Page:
After three weeks of working on my novel, I’ve come to realise that all of the writing habits I thought I had were actually temporary. Or cyclical. Or anything other than habitual. So this week’s Tuesday Therapy, which comes from Deborah Kalin, author of Shadow Queen and Shadow Bound (both published by Allen & Unwin) couldn’t come at a better time. When it comes to the writing process, Deb says, one phrase often comes to mind:
I can’t remember where I first heart these words, but I trot them out all the time, in the beginning, middle and end of every story I sit down to write, long or short.
Like most writing koans, it unpacks into something new every time I consider it.
Sometimes it has to do with getting myself into the chair, whether that means coming up with a routine, or dashing one, or promising myself some kind of reward, or setting a daily target for hours sat or words written. Sometimes it has to do with keeping myself in the chair, like lying to myself that all I need to do is sit here for 5 more minutes, or write just 100 more words (knowing full well that after those 5 minutes or 100 words I’ll feel closer to my goal and so pushed to stay for another 5 minutes or 100 words…).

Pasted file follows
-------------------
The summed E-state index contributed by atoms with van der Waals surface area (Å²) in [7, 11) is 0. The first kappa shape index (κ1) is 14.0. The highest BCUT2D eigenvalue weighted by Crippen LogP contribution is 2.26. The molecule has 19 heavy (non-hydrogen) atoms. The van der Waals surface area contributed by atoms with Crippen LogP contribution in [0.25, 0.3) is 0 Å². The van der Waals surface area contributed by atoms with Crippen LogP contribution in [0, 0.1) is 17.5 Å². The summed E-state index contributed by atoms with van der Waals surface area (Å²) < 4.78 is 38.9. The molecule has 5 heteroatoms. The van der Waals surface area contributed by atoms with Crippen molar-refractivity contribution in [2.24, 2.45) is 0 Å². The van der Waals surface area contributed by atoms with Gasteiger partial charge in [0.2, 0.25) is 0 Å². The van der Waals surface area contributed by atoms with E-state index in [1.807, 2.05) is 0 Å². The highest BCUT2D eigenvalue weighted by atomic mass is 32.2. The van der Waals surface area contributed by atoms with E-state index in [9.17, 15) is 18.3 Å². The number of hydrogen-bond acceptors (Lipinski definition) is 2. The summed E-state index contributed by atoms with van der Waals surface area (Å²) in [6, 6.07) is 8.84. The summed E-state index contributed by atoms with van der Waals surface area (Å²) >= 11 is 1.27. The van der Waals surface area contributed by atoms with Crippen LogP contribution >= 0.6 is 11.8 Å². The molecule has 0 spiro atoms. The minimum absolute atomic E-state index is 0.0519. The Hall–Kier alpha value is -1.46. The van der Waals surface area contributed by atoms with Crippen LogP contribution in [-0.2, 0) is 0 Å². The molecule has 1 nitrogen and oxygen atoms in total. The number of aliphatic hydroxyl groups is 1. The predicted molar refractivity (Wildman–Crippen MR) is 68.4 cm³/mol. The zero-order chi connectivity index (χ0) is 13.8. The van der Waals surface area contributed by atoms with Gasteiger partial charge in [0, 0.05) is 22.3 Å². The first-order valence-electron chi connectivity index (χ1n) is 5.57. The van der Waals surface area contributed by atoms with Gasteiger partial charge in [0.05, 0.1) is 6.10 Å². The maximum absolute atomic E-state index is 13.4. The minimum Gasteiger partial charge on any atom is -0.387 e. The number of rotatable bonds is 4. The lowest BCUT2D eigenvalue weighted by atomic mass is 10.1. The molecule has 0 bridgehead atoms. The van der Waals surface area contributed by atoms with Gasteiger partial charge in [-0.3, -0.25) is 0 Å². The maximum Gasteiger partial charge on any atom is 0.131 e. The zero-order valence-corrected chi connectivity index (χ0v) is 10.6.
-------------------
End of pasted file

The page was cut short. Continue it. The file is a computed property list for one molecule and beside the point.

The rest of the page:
And then there’s how it applies to the story. Do I need to scrap 100,000 words because I just figured out a plot point that changes everything? Or do I need to write onwards, with only a note in the margin to remind me of this gaping hole in my narrative? Do I need more characters, or to kill one off, or to excise one from the narrative altogether? Do I need to push on, now that the story has grown reluctant, or do I need to set it aside for a while?
The answer is always going to be whatever works. Whatever works for you, for your story, for your process.
And what works is always going to be different not only for each writer, but for each story that writer works on. Because you never learn to write novels, you only ever learn to write the one you’re currently working on.
Deb, your timing is perfect! Thanks so much!
Deborah Kalin was once addressed by a recruitment agency as “Cheng Soon” no matter how often she corrected them. A resident of the east coast of Australia, she shares a birthday with Pablo Picasso, was born in the year of the Fire Dragon, collects books beyond her ability to read them all, and once worked at an aluminium smelter where a sparrowhawk routinely ripped pigeons to pieces on a lamp post just outside the cafeteria. She mostly ate not the meat at this cafeteria. You can visit her website here.